World-renowned choreographer Matthew Bourne will meet with Davidson students and staff Thursday, Nov. 7, for an open questions-and-answers session. Bourne and his New Adventures dance company are in Charlotte this week as part of their U.S. tour of Sleeping Beauty, which opens at the Blumenthal Performing Arts Center Nov. 5.
"Blumenthal has really valued its connection with Davidson College students," Blumenthal President Tom Gabbard said. He has taught classes in Davidson's theatre department, serves on the board of Davidson's Friends of the Arts and will join Bourne for Thursday's session. "When we connect an artist with Davidson students and faculty, we know they'll have a stimulating conversation with bright, knowledgeable people and enjoy themselves."
Fostering such intellectual, meaningful interactions is in keeping with the goals of both the college and the Blumenthal.
"It's important for Blumenthal to dig deeper into the art form and subject matter of our shows, and the Davidson College community is a perfect partner to do that with," Gabbard said.
During the student session, which will begin at 11:05 a.m. in room 100 of the Cunningham Theatre Center, Bourne will discuss his artistic process and current record-breaking production, and share his personal story.
With more than 50 international awards for choreography, as well as Tony Awards for best choreographer and best director for Swan Lake, it's hard to believe Bourne found dance relatively late in life – at the ripe old age of 22.
"Twenty-two isn't too late to get into most professions, but it is late to get into dance," he said.
As a child, Bourne was interested in performing but never felt comfortable with his own voice, he said. He was drawn to dance because it is a way to communicate nonverbally, he said, and found it to be his favorite tool for both self-expression and storytelling.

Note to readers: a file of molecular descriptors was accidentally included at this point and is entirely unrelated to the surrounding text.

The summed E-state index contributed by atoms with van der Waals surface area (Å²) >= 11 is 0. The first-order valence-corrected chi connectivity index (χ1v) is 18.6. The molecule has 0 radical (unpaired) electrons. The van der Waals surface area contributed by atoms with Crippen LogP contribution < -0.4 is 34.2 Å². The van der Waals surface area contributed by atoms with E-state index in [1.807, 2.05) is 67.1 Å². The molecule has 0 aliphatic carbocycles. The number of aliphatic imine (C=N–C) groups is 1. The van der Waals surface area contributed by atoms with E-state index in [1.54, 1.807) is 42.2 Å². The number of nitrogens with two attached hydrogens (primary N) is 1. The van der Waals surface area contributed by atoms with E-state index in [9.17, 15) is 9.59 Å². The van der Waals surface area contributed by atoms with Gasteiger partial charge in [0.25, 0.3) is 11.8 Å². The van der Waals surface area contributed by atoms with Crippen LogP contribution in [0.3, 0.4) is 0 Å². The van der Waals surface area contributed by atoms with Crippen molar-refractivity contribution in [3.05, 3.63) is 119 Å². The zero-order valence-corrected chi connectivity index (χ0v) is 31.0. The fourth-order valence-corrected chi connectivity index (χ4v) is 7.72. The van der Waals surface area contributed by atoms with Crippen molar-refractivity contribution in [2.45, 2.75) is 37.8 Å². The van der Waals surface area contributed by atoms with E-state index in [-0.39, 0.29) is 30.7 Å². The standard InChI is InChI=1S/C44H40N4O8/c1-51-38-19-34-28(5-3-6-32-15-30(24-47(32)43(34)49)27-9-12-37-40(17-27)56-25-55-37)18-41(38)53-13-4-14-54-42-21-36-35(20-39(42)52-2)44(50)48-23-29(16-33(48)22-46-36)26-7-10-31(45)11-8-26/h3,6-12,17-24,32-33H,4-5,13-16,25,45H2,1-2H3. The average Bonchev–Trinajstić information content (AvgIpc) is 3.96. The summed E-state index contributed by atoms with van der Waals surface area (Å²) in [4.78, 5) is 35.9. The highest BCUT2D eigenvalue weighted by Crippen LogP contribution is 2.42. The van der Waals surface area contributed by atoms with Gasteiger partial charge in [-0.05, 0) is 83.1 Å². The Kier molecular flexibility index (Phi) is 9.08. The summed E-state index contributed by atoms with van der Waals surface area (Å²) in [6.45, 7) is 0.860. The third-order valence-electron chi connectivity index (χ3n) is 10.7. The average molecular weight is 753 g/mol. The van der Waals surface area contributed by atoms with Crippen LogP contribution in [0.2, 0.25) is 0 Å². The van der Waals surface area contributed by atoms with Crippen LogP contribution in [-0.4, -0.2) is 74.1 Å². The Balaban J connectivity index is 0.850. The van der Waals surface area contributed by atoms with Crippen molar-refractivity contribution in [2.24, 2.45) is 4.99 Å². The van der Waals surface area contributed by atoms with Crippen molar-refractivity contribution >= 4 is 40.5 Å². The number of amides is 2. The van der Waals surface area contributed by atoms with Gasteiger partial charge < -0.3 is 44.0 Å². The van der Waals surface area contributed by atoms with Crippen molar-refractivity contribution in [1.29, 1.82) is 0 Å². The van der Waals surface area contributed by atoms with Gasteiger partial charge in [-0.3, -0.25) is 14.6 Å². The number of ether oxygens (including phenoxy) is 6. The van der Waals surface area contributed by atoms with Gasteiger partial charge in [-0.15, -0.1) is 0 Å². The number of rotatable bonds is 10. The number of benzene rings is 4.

He danced professionally for 14 years and served as artistic director of his first company, the acclaimed Adventures in Motion Pictures, for 15 years. In 2002 Bourne launched New Adventures with co-director Robert Noble.
Bourne believes his personal story may inspire students-particularly young men-who might think it's too late to pursue a career in dance.
"Bourne's is an amazing perspective for students to get," said Assistant Professor of Dance Alison Bory. "They will hear about the process of dance making, and be able to conceive how a career gets put together."
Dance is an inherently collaborative, creative process, and Bourne's example shows you can achieve great success through hard work, she said.
"I think some may find my personal story inspiring," Bourne said, "but they also will find my company inspiring. We don't look like a normal ballet company; we have dancers of all different backgrounds, shapes and sizes."
The diversity of Bourne's company members leads to more interesting casting and characters, he said. As a choreographer, he has been praised for remaining ever mindful of the audience while telling his stories in the best way possible.
"Being audience-conscious means making work that doesn't require prior knowledge to enjoy and understand it," Bourne said. "Our audience members don't need to have read a scenario ahead of time or know a lot about dance. All they need to do is sit down, and the curtain goes up, and I tell a story."
But while his stories are accessible, they are not "easy," he said, and they require concentration. Bourne's Sleeping Beauty is a dark interpretation of the classic romance that deviates from the traditional cast of characters and sequence of events. Bourne enjoys "playing" with what people already know of the story, he said.
The show completed a record-breaking run in London's West End a year ago, with unprecedented ticket sales and rave reviews, and most recently finished a stint in New York City.